I hesitated over including this as it only ever appeared in a session for Richard Skinner’s evening show on BBC Radio One (which used to precede the Peel Show) in 1981. However it also happens to be one of the best sessions I have ever heard and one which sadly was not matched by the content of the Teardrops’ second album Wilder which followed later the same year. A bit of context is needed here. Better Scream was the debut single by Pete Wylie’s Wah! (then known as Wah! Heat) in 1980 as the Post-Punk wave was seriously gathering momentum. Julian Cope was one of his best friends. He had also had a year to think about what he might do to improve on the superb original and boy, did the band deliver with punchy brass, a great keyboard part, Alan Gill’s mind-boggling mixture of choppy guitar and funk-punk craziness and some additional lyrics. They even mash it up with the song Make That Move. Cope’s vocals are pretty special too. I am reluctant to say it’s better than the original since they are both powerful, emotionally-charged and energetic and I love them both for different reasons. But in terms of your mates covering one of your tracks, it’s a heck of a tribute. I suspect Wylie was impressed!
7. THE HAPPY MONDAYS: STEP ON
The Happy Mondays epitomised the fusion of Post-Punk Indie guitar music with the energy of the raves and Acid Jazz that produced the Madchester concept. Partly that was because they genuinely were ravers who happened to want to play in a rock band. So having already stormed the barricades in 1989 as the last great Factory Records signing, the following year they set to work on the now legendary album Pills and thrills and bellyaches. Helped by Paul Oakenfold’s groundbreaking production, they hit their peak with this astonishing reworking of a generally forgotten John Kongos hit from twenty years earlier. Topped by the simple but brilliant piano figure that dominates, Mark Day’s trademark Indie-Funk guitar and Shaun Ryder’s brilliantly lazy vocal delivery, it exudes cool and irresistable catchiness while striking a near-perfect contrast between the power chords in the chorus and the relentless groove in the verses. Interspersing it with one-liners derived from the whole E-driven rave scene adds to its aura. And it still sounds so fresh twenty-eight years on.
8. SUGAR MINOTT: NEVER MY LOVE
I love a long-lost gem and this is one I happily discovered when it first came out [but the world subsequently seemed to forget about it]. Silky [or, I guess, sugary (sic.)] voiced Reggae and Lovers’ singer Sugar Minott had enjoyed long-awaited mainstream chart success with the engaging Good Thing Going when he followed it up with this cover of a Smokey Robinson track. The original is a slight oddity that appears as part of a medley from Smokey’s experimental period. But Sugar Minott presents it as a lilting Lovers’ tune sung in the most gorgeously sweet voice that sits atop a lush arrangement and agreeably loud production. Those ingredients were why I often felt compelled to play it repeatedly at the time. Listening again now I feel those feelings flooding back!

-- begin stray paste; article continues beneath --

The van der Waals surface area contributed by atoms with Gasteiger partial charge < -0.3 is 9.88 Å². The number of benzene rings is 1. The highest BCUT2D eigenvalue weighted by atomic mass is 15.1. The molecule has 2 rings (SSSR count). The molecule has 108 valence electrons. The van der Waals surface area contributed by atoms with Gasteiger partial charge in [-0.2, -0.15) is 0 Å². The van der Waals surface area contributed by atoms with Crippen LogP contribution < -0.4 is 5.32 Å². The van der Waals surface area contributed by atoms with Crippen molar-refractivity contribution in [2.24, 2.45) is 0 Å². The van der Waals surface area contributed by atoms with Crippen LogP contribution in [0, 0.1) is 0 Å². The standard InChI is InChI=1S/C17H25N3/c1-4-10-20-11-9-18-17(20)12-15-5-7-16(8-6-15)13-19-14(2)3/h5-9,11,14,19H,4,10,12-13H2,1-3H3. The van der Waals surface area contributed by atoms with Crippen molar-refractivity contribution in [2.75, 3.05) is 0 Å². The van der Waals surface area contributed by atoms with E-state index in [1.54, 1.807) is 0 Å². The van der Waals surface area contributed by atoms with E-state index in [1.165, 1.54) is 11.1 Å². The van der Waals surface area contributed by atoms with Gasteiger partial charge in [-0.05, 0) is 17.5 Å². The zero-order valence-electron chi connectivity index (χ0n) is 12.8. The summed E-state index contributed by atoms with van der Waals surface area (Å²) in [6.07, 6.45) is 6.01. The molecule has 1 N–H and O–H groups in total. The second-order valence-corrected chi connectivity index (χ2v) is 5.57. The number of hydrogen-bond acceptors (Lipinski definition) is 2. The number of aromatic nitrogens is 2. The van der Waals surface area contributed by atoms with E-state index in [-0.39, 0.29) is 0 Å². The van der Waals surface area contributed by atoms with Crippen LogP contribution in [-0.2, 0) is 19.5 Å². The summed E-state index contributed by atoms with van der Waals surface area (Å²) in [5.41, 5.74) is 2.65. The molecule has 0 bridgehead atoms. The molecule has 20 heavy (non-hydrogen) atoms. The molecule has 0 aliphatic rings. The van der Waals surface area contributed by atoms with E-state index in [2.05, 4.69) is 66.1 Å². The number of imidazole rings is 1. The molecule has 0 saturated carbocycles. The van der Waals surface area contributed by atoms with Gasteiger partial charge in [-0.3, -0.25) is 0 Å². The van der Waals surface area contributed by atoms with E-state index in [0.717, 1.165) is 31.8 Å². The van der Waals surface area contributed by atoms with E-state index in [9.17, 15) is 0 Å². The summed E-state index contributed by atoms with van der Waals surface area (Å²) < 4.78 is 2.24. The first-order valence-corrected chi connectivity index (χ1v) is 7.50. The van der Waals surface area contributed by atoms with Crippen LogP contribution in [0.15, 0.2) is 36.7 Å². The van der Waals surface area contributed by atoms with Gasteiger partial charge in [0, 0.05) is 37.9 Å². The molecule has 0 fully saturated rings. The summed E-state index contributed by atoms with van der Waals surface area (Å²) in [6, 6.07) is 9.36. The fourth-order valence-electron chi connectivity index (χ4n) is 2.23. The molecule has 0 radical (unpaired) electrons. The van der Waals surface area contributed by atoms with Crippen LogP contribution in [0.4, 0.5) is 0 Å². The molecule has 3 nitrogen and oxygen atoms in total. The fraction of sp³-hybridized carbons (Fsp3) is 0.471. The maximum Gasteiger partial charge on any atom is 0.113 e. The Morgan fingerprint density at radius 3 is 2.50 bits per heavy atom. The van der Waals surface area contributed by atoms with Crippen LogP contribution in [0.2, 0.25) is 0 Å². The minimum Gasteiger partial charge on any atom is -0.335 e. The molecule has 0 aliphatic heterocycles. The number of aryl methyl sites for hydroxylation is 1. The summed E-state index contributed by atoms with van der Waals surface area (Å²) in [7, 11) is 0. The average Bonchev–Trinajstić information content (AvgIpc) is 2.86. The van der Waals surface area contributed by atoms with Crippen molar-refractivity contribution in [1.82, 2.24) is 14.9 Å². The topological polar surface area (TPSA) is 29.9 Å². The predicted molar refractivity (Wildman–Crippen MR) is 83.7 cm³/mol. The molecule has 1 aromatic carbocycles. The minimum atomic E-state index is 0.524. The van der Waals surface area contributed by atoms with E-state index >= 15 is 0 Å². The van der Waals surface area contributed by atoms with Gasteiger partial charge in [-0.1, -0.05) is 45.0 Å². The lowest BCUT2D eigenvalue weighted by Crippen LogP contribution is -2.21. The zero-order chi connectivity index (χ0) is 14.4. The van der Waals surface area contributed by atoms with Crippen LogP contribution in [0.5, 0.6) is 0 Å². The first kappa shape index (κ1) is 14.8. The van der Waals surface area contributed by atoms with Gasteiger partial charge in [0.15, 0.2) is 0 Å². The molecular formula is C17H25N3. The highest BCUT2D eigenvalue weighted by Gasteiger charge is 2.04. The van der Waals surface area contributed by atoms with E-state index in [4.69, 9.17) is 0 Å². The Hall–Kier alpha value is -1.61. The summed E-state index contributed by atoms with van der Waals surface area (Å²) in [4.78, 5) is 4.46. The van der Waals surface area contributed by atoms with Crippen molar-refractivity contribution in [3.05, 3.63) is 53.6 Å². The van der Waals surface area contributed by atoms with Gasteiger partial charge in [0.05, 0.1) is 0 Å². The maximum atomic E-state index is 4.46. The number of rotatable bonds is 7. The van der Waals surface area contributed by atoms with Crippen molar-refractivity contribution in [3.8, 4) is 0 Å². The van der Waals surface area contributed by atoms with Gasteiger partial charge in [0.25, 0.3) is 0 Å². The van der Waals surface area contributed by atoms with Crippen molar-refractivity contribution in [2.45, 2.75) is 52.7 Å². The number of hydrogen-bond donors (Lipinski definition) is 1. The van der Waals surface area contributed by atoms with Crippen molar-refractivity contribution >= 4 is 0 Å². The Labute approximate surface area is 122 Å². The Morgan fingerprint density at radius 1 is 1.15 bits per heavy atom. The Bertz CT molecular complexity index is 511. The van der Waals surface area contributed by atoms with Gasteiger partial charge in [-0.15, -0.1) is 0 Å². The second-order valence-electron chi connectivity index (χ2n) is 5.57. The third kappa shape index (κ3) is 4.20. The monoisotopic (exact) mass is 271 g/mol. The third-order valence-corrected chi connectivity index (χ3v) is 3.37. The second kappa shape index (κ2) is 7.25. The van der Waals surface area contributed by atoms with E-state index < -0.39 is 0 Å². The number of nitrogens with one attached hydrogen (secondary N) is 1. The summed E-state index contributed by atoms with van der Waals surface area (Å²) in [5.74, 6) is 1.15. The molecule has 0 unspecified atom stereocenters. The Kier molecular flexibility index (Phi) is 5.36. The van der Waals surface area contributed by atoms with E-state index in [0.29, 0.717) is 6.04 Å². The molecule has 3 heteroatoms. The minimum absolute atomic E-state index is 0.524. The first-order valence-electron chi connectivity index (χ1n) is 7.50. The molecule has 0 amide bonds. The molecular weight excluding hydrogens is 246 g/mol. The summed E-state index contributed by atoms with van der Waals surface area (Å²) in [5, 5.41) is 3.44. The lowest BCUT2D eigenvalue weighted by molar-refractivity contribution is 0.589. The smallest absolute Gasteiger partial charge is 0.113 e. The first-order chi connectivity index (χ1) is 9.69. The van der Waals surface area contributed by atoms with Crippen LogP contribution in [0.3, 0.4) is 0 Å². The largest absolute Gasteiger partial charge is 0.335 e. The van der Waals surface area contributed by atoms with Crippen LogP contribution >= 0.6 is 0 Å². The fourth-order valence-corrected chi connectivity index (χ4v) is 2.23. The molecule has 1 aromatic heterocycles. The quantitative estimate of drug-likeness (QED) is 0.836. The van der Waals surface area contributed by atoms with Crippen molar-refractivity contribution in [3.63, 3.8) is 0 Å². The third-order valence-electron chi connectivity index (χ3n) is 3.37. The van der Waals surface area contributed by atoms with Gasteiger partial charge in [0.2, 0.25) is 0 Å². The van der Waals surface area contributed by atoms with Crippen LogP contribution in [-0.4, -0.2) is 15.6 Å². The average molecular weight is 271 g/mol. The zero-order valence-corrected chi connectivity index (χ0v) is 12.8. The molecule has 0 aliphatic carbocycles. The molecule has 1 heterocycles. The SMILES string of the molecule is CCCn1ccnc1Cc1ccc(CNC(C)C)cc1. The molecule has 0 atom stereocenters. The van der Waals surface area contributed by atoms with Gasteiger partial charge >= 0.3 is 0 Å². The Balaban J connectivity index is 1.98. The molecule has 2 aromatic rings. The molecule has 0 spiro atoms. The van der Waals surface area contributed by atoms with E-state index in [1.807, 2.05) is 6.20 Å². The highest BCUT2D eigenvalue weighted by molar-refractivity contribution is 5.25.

9. THE RAINCOATS: RUNNIN’ AWAY
Okay so, to be crystal clear, no-one will ever match the original Sly & The Family Stone version of this amazing song. Their dry-as-a-bone funked up Soul/Pop original is one of many highlights of the genre-defining There’s a Riot Goin’ On album. But, in 1982, a strange thing happened. Apparently oblivious of each other’s plans, London-based Alternative Post-Funk-Punk act The Raincoats and, Paul Haig, former member of legendary Edinburgh Post-Punk popsters Josef K, both released covers of this song. Haig’s version is perfectly credit-worthy but unfortunately it couldn’t hold a candle to the Raincoats’ interpretation. It is made so enjoyable by the octave-unison female vocals which then develop into harmonies, a sweet trumpet part and jagged funky performance by the rest of the band. The ‘la la la’s’ they add are a nice touch as are the bongos and bass in the final stages. Although John Peel played it, it got precious little attention, partly I imagine due to its deliberately rough-at-the-edges lo fi character. An underrated single by a band whose influence on the evolution of Alt Pop is now clearer than ever.
10. JIMI HENDRIX EXPERIENCE: ALL ALONG THE WATCHTOWER
Dylan devotees can get very worked up about this particular debate but I am one of those who feels the best versions of his songs often tend to be covers (i.e. The Byrds’ Mr Tambourine Man, Eric Clapton’s Knocking on Heaven’s Door, Rage Against the Machine’s Maggie’s Farm etc.) and best of them all is this electrifying Bluesy Rock version of All along the watchtower which not only suits Jimi Hendrix’s grainy voice but provides a beautifully open template for the band to kick up a frenetic storm; perfect for Jimi’s controlled anarchy and breathtakingly timed guitar pyrotechnics to ride upon. It is a respectful cover too. Hendrix had turned up to the Electric Ladyland recording sessions with a Bob Dylan songbook. Such was his love of Dylan’s songs that he was determined to identify a suitable choice for a cover. Listening to this track which captured so much of what Hendrix was about, it seems quite amazing that, 47 years on from his untimely demise, Hendrix has been the subject of thousands of copyists including a few pretty well-known ones and yet not one guitarist (that I have heard anyway) has succeeded in capturing that uniquely odd timing, dancing on the edge of anarchy with the confidence of knowing it would not engulf him; the Rock and Roll equivalent of staring into a live volcano. But now I’m waxing lyrical about the guitarist and not the cover. It’s a great version that is dark, dynamic and driven by a disarming sense of urgency. A classic.